If you are looking for an answer to the question What is Artificial Intelligence? and you only have a minute, then here's the definition the Association for the Advancement of Artificial Intelligence offers on its home page: "the scientific understanding of the mechanisms underlying thought and intelligent behavior and their embodiment in machines."
However, if you are fortunate enough to have more than a minute, then please get ready to embark upon an exciting journey exploring AI (but beware, it could last a lifetime) …
Audi and Nvidia have been collaborating for some time, but at CES 2017, the companies made their biggest joint announcement yet. Using artificial intelligence and deep learning technology, the companies will bring fully automated driving to the roads by 2020. To achieve this, Audi will leverage Nvidia's expertise in artificial intelligence, the fruits of which are already being shown at CES. Audi's Q7 Piloted Driving Concept is fitted with Nvidia's Drive PX 2 processor and after only four days of "training," the vehicle is already driving itself over a complex road course. This is due to the Drive PX 2's incredible ability to learn on the go, which is a far cry from the first driverless cars that needed pre-mapped routes to function properly. "Nvidia is pioneering the use of deep learning AI to revolutionize transportation," Nvidia CEO Jen-Hsun Huang said.
Audi and Nvidia are putting their partnership into high gear with the aim of putting cars with artificial intelligence on the road by 2020. The ambitious project, detailed at CES in Las Vegas is, according to both companies, the best way for cars to become truly autonomous and genuinely capable of coping with the everyday complexities of real-world driving and of learning as they go. At the 2016 NIPS Artificial Intelligence Conference in Barcelona in December, Audi demonstrated a miniature prototype AI car -- a scale model of the Q2 SUV -- that was laden with sensors. It autonomously drove around an alien space learning where obstacles were, developing a real-time map of the space in its digital mind and after some trial and error could drive straight to a confined parking space and navigate into it every time. However, for CES, the demonstrations are very much full-scale.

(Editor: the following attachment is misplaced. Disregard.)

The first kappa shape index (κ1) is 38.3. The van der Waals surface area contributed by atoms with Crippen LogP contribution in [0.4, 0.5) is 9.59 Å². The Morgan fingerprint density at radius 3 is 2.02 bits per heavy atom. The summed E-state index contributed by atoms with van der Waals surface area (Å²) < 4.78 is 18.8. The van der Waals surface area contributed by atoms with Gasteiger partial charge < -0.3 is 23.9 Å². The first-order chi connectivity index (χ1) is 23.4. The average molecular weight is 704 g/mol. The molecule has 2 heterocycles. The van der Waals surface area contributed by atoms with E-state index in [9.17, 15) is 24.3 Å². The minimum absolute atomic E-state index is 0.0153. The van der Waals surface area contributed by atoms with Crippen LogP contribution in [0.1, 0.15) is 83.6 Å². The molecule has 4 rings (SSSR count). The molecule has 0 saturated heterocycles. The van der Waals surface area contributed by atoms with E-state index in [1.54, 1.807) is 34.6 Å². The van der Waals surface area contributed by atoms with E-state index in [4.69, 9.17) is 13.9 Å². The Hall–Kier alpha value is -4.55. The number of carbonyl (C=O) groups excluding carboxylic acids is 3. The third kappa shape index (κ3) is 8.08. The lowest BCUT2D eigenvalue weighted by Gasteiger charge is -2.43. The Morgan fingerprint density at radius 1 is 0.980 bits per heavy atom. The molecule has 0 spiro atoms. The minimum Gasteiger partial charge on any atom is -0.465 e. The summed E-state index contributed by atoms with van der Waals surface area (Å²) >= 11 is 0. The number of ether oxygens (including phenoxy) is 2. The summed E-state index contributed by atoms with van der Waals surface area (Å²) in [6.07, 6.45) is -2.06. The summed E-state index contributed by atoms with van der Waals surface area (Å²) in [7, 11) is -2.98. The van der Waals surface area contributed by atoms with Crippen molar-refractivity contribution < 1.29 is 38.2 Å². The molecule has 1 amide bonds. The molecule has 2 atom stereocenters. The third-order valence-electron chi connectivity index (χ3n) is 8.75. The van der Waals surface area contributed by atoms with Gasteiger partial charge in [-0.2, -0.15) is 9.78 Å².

Nvidia already announced a partnership at CES to bring a AI self-driving car to production, and now Mercedes-Benz is also teaming up with the GPU-maker on a vehicle with AI on board. Nvidia and Mercedes-Benz are also setting an ambitious timeline for their goal; the two will field this new vehicle within the next 12 months, Nvidia confirmed to TechCrunch. The news came out on stage at a talk between Mercedes-Benz VP of Digital Vehicle and Mobility Sajjad Khan, and Nvidia CEO and co-founder Jen-Hsun Huang on Friday at CES. It's the result of a project the two began together three years ago, which helps explain why the car will be ready to get to customers by 2018. Mercedes and Nvidia have been working together with a specific focus on deep learning and AI.